January 16, 2018


Project management advice, tips, tools and recommended resources for existing and aspiring project managers.

5 Essential Practices for Explaining Projects to Stakeholder

By Guest Author: Jo Ann Sweeney

Are you frustrated you’re no longer getting the support from stakeholders that you need for your project to succeed? And you have difficulty in explaining your projects properly?

Perhaps you have hit resistance to the changes. Maybe you are working on a multi-site, multi-country or long-term project and, midway through, you’re struggling to keep key people interested and involved.

The fact is, keeping sponsors, senior executives and end users involved for the duration of our projects takes effort – experience also helps!

Over many years as a communications consultant working on complex and multi-site projects, no matter the size of your team or budget, I have learnt key lessons in winning stakeholder support.

Here are 5 essential practices for explaining projects:

1.      Simple and practical

When it comes to planning the communication aspects of any project, the simpler the plan, the more effective it is. It can be as simple as a bulleted list of things to do and key messages we wish to get across.

However, more useful is a communication framework that clarifies:

  • The objectives for communications activities
  • A prioritised list of key audiences
  • Which communications channels to use
  • A calendar of activities
  • Monitoring mechanisms
  • Who is responsible for delivery.

One of the biggest benefits of a simple structure is that we spend less time planning and have more time for managing each of the activities.

2.      Understand their perspectives

Project communication is about more than project updates. People want to be personally involved; they want content that relates to them and that they can relate to. This means tailoring content to their needs rather than presenting it from the project team’s perspective.

Here are some guidelines to tailor the content:

  • Understand who they are –  the obvious plus what they think and feel
  • Uncover what they are interested in – usually what their performance pay is based on
  • Relate to their view of the world – are they thinkers, people-focused, or action-oriented
  • Identify shadow issues – unacknowledged attitudes and behaviours that impact their support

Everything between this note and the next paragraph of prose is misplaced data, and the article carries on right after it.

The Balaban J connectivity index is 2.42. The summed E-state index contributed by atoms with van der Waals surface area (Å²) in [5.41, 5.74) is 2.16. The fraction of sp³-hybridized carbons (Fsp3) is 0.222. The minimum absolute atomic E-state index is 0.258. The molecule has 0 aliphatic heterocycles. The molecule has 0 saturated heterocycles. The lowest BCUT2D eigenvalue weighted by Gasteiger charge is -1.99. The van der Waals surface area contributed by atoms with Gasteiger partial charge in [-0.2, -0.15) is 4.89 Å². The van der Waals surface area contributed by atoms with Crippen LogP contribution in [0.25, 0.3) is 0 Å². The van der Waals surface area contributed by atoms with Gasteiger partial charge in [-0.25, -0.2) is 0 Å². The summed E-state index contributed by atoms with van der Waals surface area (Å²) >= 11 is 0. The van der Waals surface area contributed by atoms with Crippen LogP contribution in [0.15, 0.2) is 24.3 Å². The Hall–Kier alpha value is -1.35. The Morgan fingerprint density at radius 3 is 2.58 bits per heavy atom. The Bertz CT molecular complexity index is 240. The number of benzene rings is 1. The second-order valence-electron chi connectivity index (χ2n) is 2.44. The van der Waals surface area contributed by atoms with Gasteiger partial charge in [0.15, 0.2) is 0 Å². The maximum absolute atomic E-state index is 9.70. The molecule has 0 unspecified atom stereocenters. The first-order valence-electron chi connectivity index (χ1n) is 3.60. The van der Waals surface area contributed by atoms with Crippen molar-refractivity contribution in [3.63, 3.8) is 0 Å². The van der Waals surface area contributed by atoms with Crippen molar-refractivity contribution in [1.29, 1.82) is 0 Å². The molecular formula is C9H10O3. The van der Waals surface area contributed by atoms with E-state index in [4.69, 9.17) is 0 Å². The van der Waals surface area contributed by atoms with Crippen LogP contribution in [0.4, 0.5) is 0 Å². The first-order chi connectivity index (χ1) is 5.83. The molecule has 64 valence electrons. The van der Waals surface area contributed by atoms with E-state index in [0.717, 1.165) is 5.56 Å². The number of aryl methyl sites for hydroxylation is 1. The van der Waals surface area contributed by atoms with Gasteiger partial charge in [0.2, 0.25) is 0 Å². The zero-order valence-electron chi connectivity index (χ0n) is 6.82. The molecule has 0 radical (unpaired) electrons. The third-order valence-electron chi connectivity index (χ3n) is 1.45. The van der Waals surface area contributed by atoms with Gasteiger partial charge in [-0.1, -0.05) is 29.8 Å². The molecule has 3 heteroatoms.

• Balance their needs – sponsors, senior execs and end users have different needs.

3.      Clear aims

There are four over-arching reasons for telling people about your project:

  • Knowledge – you want them to know more than they currently do
  • Attitude – you want them to feel more positive than they do
  • Support – you want them to say positive things about your project in public
  • Involvement – you want them to get involved in some way.

These reasons form a spectrum with ‘knows nothing’ at one end and ‘fully involved’ at the other. If you want an individual or audience grouping to be fully involved then you will need to move them along the spectrum using communication activities that build on each other.

Using this spectrum we turn communications activities into a stepped process based on business objectives. It ensures activities are linked to business need and the project’s core aims.

4.      Flexible schedule of activities

When we use a flexible schedule to manage communication activities we are able to respond to unexpected issues and to changes we aren’t able to predict.

A schedule is just a framework to show clearly what is going to happen and when; it can be complex and difficult to update or flexible and easy to change.

Being flexible means we can change any of the components – deadlines, audiences, delivery channels, responsibilities, monitoring – as and when we want without causing extra work or problems in other work streams.

5.      Take audiences on a journey

Communicating projects is all about taking our audiences on a journey from where they are now to where we want them to be.

We plot where each of our audiences is now in terms of familiarity and favourability; and where we want them to be. Then we map a journey that will help them to get there.

By following these essentials on your projects, you will win stakeholder support that will help your project to succeed.


Jo Ann Sweeney is a communications consultant and mentor who helps project managers win the support of their sponsors, senior executives and end users.

She has launched the brand new Communicating Projects MasterClasses starting in September 2011 to help teams present their projects so audiences listen and understand. For full details, visit: http://www.sweeneycomms.com/communicating-projects


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